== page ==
In this study, ten albino rats weighing 150-200 g were used. These animals were fed a commercially prepared solid diet and water ad libitum . The rats were submitted to anesthesia with a mixture of ketamine chloride and xylazime hydrochloride (ip, 0.3 to 0.4 ml). Asepsis with 10% povidone-iodine solution, and trichotomy of the dorsal region were performed. A straight longitudinal incision was made on the back, following the mid-line at a distance of approximately 3 cm, with a #15 surgical scalpel. The division occurred at the subcutaneous connective tissue level, by using curved doll tip scissors, deep enough to insert the four 1-cm2 fragments of polypropylene mesh to be tested. The wounds were closed with simple mononylon 6-0 sutures. The animals were sacrificed at 7, 15 and 30 days, to remove the portion of the connective tissue containing the implanted material. The specimens were fixed in 10% buffered formalin and submitted to routine histological processing with 5-µm thick paraffin sections, and stained with hematoxylin and eosin (H&E).
Results are shown in Table 1 and Figures 1 to 3. At 7 days, there was a mild inflammatory reaction around the implanted material, and at 15 days, the inflammatory process continued being discrete. The inflammatory reaction decreased significantly by day 30, when mild inflammation with cell infiltrate was observed, as well as the formation of a layer of fibrous tissue surrounding the implanted mesh.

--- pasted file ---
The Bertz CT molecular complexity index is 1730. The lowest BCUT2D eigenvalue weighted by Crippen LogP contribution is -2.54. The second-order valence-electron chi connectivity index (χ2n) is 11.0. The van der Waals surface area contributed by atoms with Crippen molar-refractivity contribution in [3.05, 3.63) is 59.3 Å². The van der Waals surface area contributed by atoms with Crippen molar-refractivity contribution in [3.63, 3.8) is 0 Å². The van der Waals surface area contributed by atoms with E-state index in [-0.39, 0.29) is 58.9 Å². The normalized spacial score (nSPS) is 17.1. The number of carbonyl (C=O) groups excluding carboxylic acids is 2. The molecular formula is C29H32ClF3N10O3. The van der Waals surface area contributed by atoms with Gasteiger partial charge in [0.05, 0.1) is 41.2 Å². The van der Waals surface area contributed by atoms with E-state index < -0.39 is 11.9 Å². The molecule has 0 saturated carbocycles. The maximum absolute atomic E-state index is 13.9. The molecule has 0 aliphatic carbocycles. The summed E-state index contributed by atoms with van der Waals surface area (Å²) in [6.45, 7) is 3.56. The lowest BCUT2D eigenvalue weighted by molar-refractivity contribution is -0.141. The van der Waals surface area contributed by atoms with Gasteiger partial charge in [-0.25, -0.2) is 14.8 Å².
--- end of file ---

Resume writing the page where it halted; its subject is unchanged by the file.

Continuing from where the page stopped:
In this study, rats were used due to easy handling, control, uniformity in results, and for allowing the analysis and comparison of a large number of variables of the same specie. These animals present tissue response similar to that of humans that allows easier interpretation of the results and evaluation of biocompatibility. Polypropylene mesh was chosen ( Figure 4 ) because it is easy to handle and is made of an inert, single-stranded, flexible material that can be sterilized by autoclaving. It can be cut with scissors, and due to its flexibility, it can be easily adapted to the receptor area. It does not suffer any fragmentation, is highly resistant to traction and can be used in an infected area. These characteristics made it a first-choice material for substituting lost tissues.
The material tested is widely accepted in surgical specialties, mainly in general surgery, where it has been used for the closure of abdominal wounds with loss of substance (12,14,15,18). In oral and maxillofacial surgery, the mesh can be used in the reconstruction of the floor of the orbit, when there is a multiple fragment fracture. Having been made in the form of an interlaced-like mesh, it does not suffer any dislocation or extrusion when used in the orbit floor, due to the absence of muscular strength in the site. The adjacent connective tissue infiltrates its pores, fixing it to the wound background.